New Research On Red Meat And Heart Disease
Heart disease is the leading cause of death worldwide. An estimated 80 million Americans have one or more types of the deadly disease. For many years, numerous studies stressed the link between a diet high in saturated fat and cholesterol with hardening of the arteries. But critics of these studies doubted they had found the true dietary cause. Now, new research from doctors at the Cleveland Clinic finds that a compound in red meat and supplements leads to higher heart disease risk. For our Mind and Body Series: the latest research on red meat and what it might mean for heart disease treatment and prevention.
director of the division of cardiovascular sciences, National Heart, Lung, and Blood Institute (NHLBI) at the National Institutes of Health (NIH).
chair of the department of cellular and molecular medicine, Cleveland Clinic's Lerner Research Institute.
vice president of scientific and regulatory affairs for the Council for Responsible Nutrition.
executive director of human nutrition research at National Cattlemen's Beef Association (NCBA).
Ask The Expert About New Red Meat And Heart Disease Research
Is grass-fed, free-range meat healthier than other types of meat? Does carnitine affect vegans differently than non-vegans? How does the human body use carnitine? Dr. Michael Lauer answered these listener questions and more about the latest research on red meat and heart disease. Dr. Lauer is the director of the Division of Cardiovascular Sciences at the National Heart, Lung, and Blood Institute (NHLBI), part of the National Institutes of Health (NIH). Some questions have been edited for space and clarity.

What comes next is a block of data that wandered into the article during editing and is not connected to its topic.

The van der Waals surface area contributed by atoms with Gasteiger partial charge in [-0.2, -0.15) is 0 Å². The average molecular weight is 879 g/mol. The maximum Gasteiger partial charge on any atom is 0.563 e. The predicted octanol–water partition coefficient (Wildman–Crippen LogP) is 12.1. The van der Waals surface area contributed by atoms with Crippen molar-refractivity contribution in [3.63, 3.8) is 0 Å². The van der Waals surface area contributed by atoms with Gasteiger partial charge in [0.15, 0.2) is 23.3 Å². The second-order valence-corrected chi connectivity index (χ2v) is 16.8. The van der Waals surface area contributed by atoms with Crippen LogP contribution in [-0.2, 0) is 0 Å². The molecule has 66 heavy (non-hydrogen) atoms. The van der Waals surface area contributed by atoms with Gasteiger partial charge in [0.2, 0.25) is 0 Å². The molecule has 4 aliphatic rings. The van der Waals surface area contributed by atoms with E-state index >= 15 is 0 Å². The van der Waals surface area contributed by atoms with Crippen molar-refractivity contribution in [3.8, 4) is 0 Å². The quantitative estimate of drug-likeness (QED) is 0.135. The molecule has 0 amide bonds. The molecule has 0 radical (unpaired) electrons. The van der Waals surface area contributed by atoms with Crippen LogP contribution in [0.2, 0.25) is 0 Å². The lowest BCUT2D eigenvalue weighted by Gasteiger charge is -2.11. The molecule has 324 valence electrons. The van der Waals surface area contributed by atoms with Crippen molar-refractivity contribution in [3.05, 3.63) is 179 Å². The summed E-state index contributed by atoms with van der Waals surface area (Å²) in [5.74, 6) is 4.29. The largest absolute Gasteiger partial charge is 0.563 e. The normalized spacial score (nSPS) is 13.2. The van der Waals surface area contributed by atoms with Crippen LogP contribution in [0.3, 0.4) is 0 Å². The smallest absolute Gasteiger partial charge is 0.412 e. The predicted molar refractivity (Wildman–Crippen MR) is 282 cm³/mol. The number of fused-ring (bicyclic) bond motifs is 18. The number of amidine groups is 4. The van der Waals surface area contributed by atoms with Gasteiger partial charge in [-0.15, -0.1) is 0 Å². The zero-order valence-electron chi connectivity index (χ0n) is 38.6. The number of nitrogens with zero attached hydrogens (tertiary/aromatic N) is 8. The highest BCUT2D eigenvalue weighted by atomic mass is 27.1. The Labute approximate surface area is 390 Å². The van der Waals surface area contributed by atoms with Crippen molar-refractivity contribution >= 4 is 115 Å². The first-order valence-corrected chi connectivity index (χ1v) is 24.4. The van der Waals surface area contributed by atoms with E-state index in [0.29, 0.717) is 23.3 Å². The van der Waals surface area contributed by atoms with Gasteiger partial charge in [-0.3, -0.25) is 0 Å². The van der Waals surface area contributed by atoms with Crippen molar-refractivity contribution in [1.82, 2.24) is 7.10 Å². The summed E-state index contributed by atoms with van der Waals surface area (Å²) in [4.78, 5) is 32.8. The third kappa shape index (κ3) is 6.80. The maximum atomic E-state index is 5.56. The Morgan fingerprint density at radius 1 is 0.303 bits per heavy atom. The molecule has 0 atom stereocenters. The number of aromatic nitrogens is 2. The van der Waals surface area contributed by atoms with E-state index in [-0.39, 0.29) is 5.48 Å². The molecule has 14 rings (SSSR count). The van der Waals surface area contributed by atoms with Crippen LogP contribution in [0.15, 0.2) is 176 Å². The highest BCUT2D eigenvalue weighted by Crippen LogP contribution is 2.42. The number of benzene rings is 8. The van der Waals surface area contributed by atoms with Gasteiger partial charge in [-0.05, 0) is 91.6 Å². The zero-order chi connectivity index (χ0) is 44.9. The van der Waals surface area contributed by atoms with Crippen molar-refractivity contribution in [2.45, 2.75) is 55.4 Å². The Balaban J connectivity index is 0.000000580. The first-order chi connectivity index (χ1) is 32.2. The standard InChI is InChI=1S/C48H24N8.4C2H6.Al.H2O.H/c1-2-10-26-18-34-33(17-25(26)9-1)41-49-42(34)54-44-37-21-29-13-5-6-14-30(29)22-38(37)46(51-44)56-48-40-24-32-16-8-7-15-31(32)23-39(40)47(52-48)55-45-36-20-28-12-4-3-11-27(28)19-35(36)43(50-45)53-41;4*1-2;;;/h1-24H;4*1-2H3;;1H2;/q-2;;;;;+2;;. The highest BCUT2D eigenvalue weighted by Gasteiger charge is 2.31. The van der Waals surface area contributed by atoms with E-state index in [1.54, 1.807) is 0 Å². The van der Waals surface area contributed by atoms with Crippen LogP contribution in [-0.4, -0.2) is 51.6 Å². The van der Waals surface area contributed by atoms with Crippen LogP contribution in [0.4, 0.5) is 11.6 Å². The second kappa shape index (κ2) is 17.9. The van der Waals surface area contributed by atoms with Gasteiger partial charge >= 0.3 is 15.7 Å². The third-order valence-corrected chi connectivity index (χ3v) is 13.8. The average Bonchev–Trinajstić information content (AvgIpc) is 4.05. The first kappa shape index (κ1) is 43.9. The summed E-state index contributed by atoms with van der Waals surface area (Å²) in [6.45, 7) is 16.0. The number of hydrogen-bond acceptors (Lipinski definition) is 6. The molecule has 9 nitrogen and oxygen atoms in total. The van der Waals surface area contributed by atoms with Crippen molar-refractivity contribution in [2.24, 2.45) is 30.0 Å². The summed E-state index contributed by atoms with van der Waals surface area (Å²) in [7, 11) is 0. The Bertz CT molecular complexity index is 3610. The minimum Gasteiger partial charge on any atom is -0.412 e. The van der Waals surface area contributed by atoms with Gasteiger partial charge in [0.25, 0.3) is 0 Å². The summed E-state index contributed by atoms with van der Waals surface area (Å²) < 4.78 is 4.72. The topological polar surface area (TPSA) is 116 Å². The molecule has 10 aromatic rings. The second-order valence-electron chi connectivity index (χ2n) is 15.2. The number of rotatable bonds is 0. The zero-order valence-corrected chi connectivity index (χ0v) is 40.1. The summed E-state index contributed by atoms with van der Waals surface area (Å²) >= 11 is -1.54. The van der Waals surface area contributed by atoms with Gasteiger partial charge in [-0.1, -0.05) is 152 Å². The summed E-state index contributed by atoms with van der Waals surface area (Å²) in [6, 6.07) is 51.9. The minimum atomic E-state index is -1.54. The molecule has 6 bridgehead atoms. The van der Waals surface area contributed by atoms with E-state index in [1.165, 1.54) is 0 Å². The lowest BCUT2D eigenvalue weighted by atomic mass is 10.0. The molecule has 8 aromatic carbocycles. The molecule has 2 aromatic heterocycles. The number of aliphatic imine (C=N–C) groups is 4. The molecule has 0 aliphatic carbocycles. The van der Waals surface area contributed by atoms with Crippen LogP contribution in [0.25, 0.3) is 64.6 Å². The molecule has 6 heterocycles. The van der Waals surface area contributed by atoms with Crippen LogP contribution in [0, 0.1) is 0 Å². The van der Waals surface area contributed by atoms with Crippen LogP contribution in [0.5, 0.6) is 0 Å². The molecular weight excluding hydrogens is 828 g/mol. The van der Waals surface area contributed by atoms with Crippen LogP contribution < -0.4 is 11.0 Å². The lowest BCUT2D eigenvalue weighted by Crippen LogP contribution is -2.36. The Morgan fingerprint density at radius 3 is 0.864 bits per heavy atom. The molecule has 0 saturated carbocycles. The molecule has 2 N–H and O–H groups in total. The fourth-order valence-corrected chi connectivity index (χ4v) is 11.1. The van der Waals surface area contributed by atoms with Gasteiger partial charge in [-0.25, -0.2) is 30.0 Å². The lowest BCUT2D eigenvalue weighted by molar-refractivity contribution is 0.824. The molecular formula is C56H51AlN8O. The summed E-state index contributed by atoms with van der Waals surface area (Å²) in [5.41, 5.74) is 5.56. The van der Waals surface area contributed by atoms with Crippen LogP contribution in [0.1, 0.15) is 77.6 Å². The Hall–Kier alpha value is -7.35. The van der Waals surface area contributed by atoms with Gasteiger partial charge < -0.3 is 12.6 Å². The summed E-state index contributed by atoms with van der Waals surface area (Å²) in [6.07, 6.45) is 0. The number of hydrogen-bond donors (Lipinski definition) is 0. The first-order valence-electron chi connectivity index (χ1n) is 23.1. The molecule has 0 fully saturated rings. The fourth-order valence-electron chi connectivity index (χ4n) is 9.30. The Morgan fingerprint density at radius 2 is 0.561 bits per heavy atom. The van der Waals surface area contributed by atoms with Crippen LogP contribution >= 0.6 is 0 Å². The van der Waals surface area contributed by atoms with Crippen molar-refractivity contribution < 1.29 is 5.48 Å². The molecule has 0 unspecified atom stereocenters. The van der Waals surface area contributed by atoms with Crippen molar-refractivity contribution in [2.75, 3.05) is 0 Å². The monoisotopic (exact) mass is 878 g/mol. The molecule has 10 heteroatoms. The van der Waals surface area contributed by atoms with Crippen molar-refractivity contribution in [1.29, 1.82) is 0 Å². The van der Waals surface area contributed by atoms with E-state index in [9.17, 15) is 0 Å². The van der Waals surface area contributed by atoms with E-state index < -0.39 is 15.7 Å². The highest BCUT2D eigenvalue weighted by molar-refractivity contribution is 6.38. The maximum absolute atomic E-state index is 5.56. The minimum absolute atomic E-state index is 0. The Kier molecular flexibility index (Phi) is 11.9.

Q: In what levels is L-carnitine present in other meat (aside from red) and dairy products, in comparison to the levels in red meat? – from Juliana via Facebook
A: Carnitine is found in much higher levels in red meat than in other foods. In 100g of red meat, there are 95 mg of carnitine; in 100g of chicken breast there are 3.9 mg of carnitine. In 100 ml of whole milk, there are 3.7 mg of carnitine. In contrast, in 100g of a green vegetable like asparagus there are only 0.2 mg of carnitine.
Q: Since bacteria in fish create TMA, how would fish fit into the dietary picture? – from Stephen via Facebook
A: This is a fascinating question. Some marine animals, in particular sharks and deeper sea fish have high concentrations of TMAO (the toxic metabolite of TMA) in their tissues. In sharks, TMAO counteracts the toxic effects of urea (a break-down product of protein). In other fish, TMAO counteracts the effects of high water pressure, pressure which would otherwise crush cells.
What are the implications for the dietary picture? We honestly don’t know. Dr. Stanley Hazen’s [a guest on the program] work suggests that TMAO generated through dietary carnitine and gut bacterial activity worsens an individual’s cholesterol profile and exacerbates blood vessel disease. We don’t know whether dietary fish TMAO is harmful.
Q: Is there a difference between eating grass-fed, free-range red meat vs. other types of red meat? – from kforselius via Web
A: Some people think so, though the evidence is not definitive. It has been argued that grass-fed, free-range red meat is leaner, with less fat. We don’t know whether we can reduce the risk of heart attack or stroke by substituting “standard” meat with grass-fed, free-range meat. It’s a hypothesis that would be worth testing.
Q: What about leaner red meats such as elk, buffalo and venison? – from Chris via Facebook
A: Same answer as above.
Q: What is carnitine used for by the body? – from Andrew via Facebook
A: We can think of carnitine as a “fuel injector.” It enables mitochondria, the “fuel cells” of the body, to take up fat; with the aid of carnitine, mitochondria can absorb fat and burn it for energy.
Q: What about the genotypes of people who eat red meat? There are markers for cardiovascular disease, were they looked at? Humans have been eating red meat for a long time. – from Marjorie via email